News And Notes
Jun 28

Earl Scruggs’ Banjo Added to Country Music Hall of Fame & Museum’s Precious Jewels Display

Earl Scruggs

INDIO, CA – APRIL 25: Musician Earl Scruggs performs onstage during day one of California’s Stagecoach Country Music Festival held at the Empire Polo Club on April 25, 2009 in Indio, California. (Photo by Michael Buckner/Getty Images)

The Country Music Hall of Fame and Museum has announced that Earl Scruggs’ Gibson RB-Granada Mastertone banjo will become a part of their Precious Jewels display. The banjo was Earl’s primary instrument and has never before been exhibited. It will go on display July 12.

The “Precious Jewels” display — located on the third floor within the museum’s core exhibition, Sing Me Back Home: A Journey Through Country Music — spotlights some of the instruments which built the foundation of American music.  Other instruments on display include Mother Maybelle Carter’s Gibson L-5 guitar, Lester Flatt’s Martin D-28 guitar, Bill Monroe’s Gibson F-5 mandolin, Jimmie Rodgers’ Martin 00-18 guitar and Hank Williams’ Martin D-28 guitar. 

Earl Scruggs acquired his Granada banjo in a trade with Don Reno in the late 1940s. He used it on the 1949 recording of “Foggy Mountain Breakdown” which showcased Earl’s speed and clarity on the banjo. He continued to use the Granada on the road and in the studio for the rest of his life.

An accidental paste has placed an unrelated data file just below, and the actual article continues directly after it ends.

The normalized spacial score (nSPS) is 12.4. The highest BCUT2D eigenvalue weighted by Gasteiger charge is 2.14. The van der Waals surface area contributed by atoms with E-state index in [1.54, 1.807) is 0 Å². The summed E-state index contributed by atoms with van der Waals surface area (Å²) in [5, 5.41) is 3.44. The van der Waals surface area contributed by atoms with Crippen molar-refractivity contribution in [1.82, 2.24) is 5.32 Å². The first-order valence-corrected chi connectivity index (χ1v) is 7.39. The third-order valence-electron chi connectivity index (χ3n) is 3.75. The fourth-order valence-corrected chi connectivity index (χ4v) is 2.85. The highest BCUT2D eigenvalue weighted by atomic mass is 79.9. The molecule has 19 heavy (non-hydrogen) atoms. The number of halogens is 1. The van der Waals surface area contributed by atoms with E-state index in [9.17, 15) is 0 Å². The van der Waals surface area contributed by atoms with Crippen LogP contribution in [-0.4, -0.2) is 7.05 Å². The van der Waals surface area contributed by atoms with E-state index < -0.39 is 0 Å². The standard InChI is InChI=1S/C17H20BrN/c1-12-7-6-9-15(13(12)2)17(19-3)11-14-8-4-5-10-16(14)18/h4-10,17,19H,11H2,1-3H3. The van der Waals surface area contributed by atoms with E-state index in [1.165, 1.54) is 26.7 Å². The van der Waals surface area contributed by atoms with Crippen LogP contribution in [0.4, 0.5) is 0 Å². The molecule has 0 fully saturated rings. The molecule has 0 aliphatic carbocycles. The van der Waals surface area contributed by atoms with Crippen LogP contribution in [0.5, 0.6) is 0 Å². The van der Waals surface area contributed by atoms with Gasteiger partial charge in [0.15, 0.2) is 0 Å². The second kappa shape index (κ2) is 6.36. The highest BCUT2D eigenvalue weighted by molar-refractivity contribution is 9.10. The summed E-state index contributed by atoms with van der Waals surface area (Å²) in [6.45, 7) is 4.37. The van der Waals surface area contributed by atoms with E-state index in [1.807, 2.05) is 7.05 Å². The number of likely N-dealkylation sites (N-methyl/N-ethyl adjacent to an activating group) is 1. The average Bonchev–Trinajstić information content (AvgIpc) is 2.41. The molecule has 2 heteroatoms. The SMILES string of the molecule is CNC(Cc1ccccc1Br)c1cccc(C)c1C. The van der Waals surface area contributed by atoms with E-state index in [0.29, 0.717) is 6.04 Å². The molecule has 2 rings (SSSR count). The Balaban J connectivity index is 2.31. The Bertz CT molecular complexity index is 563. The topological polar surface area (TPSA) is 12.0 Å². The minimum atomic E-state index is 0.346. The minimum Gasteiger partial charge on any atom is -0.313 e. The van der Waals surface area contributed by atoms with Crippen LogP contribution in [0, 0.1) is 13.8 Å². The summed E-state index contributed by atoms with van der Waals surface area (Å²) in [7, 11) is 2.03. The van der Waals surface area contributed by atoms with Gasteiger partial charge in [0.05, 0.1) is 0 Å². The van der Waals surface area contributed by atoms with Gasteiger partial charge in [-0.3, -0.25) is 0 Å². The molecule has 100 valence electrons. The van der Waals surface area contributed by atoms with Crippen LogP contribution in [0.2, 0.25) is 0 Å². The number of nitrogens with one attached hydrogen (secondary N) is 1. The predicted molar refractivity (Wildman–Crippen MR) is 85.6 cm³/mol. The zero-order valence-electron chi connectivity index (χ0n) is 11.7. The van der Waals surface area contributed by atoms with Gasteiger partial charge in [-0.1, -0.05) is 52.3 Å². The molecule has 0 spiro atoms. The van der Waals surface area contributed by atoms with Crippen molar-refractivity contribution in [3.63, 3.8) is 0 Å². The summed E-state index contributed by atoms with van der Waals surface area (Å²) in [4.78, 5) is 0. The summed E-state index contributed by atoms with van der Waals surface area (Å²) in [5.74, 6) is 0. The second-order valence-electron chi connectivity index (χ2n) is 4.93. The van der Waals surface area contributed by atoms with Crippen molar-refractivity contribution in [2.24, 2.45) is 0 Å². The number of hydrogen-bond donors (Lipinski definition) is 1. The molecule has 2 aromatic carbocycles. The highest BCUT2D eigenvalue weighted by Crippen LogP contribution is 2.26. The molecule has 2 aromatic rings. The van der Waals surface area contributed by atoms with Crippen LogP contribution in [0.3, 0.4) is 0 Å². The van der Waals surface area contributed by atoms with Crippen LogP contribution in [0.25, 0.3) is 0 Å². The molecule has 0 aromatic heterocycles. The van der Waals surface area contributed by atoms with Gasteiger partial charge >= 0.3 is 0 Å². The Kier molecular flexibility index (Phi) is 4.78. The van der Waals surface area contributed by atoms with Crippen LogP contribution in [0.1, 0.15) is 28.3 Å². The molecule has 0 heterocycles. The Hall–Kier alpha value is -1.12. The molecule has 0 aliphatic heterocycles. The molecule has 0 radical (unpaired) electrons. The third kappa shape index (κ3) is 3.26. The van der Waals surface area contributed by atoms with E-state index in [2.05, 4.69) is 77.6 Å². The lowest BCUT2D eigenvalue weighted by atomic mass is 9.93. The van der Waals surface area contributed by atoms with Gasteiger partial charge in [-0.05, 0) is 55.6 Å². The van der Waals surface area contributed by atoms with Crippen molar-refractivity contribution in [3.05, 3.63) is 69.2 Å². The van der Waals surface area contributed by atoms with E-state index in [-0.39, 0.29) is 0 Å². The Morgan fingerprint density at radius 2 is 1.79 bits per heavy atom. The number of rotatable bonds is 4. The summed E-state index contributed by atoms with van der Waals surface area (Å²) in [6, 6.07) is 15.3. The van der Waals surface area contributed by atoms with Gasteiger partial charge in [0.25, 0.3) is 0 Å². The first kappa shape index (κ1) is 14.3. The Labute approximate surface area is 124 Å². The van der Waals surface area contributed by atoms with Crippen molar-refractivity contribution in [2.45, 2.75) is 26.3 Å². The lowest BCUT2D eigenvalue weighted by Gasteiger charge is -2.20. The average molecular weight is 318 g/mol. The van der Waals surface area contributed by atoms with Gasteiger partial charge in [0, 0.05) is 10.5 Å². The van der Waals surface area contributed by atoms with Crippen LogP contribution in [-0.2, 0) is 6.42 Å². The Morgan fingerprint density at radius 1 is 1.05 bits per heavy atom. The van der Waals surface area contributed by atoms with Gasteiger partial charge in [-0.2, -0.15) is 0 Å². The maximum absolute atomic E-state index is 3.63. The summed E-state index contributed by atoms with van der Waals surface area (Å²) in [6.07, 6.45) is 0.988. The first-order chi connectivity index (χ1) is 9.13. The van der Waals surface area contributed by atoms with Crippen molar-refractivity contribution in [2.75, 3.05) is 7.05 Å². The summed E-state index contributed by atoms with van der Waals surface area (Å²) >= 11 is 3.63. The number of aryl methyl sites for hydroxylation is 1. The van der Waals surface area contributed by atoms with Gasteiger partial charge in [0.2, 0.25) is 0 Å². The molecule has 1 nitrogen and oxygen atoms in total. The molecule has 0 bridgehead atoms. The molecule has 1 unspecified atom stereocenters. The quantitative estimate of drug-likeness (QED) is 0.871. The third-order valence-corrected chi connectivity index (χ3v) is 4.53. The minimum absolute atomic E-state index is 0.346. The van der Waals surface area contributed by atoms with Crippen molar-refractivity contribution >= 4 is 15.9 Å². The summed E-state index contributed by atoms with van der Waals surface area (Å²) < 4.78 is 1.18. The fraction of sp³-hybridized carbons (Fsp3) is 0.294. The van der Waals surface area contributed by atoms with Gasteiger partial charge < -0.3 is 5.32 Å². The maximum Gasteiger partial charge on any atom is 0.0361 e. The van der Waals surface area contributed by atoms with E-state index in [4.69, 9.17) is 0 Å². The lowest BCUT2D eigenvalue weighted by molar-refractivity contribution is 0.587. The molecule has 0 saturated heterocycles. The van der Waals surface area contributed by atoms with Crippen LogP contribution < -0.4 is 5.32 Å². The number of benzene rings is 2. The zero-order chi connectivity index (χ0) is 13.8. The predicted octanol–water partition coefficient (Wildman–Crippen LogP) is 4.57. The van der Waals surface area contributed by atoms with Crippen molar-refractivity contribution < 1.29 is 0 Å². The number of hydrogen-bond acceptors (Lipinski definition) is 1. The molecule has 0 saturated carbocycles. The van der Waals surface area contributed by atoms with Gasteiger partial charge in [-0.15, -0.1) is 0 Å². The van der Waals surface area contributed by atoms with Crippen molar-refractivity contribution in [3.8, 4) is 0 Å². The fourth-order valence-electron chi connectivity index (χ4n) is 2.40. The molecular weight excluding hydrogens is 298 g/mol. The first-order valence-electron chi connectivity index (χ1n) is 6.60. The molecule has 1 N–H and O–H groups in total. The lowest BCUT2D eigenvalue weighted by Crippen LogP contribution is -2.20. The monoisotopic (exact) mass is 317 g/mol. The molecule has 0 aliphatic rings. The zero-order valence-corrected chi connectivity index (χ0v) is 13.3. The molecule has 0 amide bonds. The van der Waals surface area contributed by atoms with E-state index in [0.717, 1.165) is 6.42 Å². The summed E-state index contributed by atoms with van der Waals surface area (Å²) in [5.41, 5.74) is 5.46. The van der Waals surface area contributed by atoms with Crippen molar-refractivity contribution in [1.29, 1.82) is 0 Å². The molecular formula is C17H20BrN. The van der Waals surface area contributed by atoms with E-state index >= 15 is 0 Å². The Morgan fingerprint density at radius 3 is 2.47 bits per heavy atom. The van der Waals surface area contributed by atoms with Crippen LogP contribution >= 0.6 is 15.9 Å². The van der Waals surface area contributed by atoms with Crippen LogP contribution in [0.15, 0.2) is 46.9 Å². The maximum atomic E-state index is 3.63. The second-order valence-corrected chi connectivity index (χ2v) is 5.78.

Over the years, modifications and repairs were made to the instrument, including refitting it with nickel-plated hardware, replacing a warped neck, and adding cam-style “Scruggs tuners” to the peghead that were then replaced by mechanical D-tuners. In 1988, Gibson restored the Granada’s resonator to its original sunburst finish and installed a curly maple neck in the style of the original.

The banjo Earl learned to play on, an open back 5-string manufactured circa 1900 that belonged to his father, will be on display in the Earl Scruggs Center, which is scheduled to open in Shelby, North Carolina, in late 2013.

Earl’s revolutionary approach to the five-string banjo transformed the instrument into an immediately recognizable sound of a new genre which went on to be known as bluegrass. He demonstrated the banjo’s use as a lead instrument with many musical styles and became known for his willingness to experiment and innovate with the instrument.

Earl, a member of the Country Music Hall of Fame and Museum, passed away in March of 2012 at the age of 88.


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